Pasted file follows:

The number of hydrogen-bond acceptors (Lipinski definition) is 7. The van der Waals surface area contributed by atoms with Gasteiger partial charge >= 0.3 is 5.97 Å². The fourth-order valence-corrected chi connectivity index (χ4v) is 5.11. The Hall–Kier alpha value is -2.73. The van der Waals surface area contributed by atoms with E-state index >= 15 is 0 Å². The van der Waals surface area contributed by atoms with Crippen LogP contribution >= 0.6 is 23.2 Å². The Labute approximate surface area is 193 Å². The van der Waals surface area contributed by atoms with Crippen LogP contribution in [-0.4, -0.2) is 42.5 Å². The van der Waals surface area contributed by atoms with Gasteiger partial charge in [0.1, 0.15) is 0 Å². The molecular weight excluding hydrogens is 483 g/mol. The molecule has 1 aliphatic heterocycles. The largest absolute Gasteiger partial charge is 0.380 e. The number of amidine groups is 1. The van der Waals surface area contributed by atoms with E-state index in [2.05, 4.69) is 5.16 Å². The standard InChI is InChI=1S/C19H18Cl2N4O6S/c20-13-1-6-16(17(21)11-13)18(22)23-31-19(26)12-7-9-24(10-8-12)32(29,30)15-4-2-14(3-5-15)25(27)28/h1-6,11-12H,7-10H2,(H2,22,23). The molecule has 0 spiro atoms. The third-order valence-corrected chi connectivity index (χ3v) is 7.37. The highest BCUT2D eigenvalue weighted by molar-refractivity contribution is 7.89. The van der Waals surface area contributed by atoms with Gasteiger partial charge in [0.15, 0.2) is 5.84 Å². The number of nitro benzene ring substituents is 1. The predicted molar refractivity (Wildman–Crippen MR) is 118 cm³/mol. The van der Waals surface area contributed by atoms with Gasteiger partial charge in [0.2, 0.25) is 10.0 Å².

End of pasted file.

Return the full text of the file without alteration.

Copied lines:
The number of hydrogen-bond acceptors (Lipinski definition) is 7. The van der Waals surface area contributed by atoms with Gasteiger partial charge >= 0.3 is 5.97 Å². The fourth-order valence-corrected chi connectivity index (χ4v) is 5.11. The Hall–Kier alpha value is -2.73. The van der Waals surface area contributed by atoms with E-state index >= 15 is 0 Å². The van der Waals surface area contributed by atoms with Crippen LogP contribution >= 0.6 is 23.2 Å². The Labute approximate surface area is 193 Å². The van der Waals surface area contributed by atoms with Crippen LogP contribution in [-0.4, -0.2) is 42.5 Å². The van der Waals surface area contributed by atoms with Gasteiger partial charge in [0.1, 0.15) is 0 Å². The molecular weight excluding hydrogens is 483 g/mol. The molecule has 1 aliphatic heterocycles. The largest absolute Gasteiger partial charge is 0.380 e. The number of amidine groups is 1. The van der Waals surface area contributed by atoms with E-state index in [2.05, 4.69) is 5.16 Å². The standard InChI is InChI=1S/C19H18Cl2N4O6S/c20-13-1-6-16(17(21)11-13)18(22)23-31-19(26)12-7-9-24(10-8-12)32(29,30)15-4-2-14(3-5-15)25(27)28/h1-6,11-12H,7-10H2,(H2,22,23). The molecule has 0 spiro atoms. The third-order valence-corrected chi connectivity index (χ3v) is 7.37. The highest BCUT2D eigenvalue weighted by molar-refractivity contribution is 7.89. The van der Waals surface area contributed by atoms with Gasteiger partial charge in [0.15, 0.2) is 5.84 Å². The number of nitro benzene ring substituents is 1. The predicted molar refractivity (Wildman–Crippen MR) is 118 cm³/mol. The van der Waals surface area contributed by atoms with Gasteiger partial charge in [0.2, 0.25) is 10.0 Å².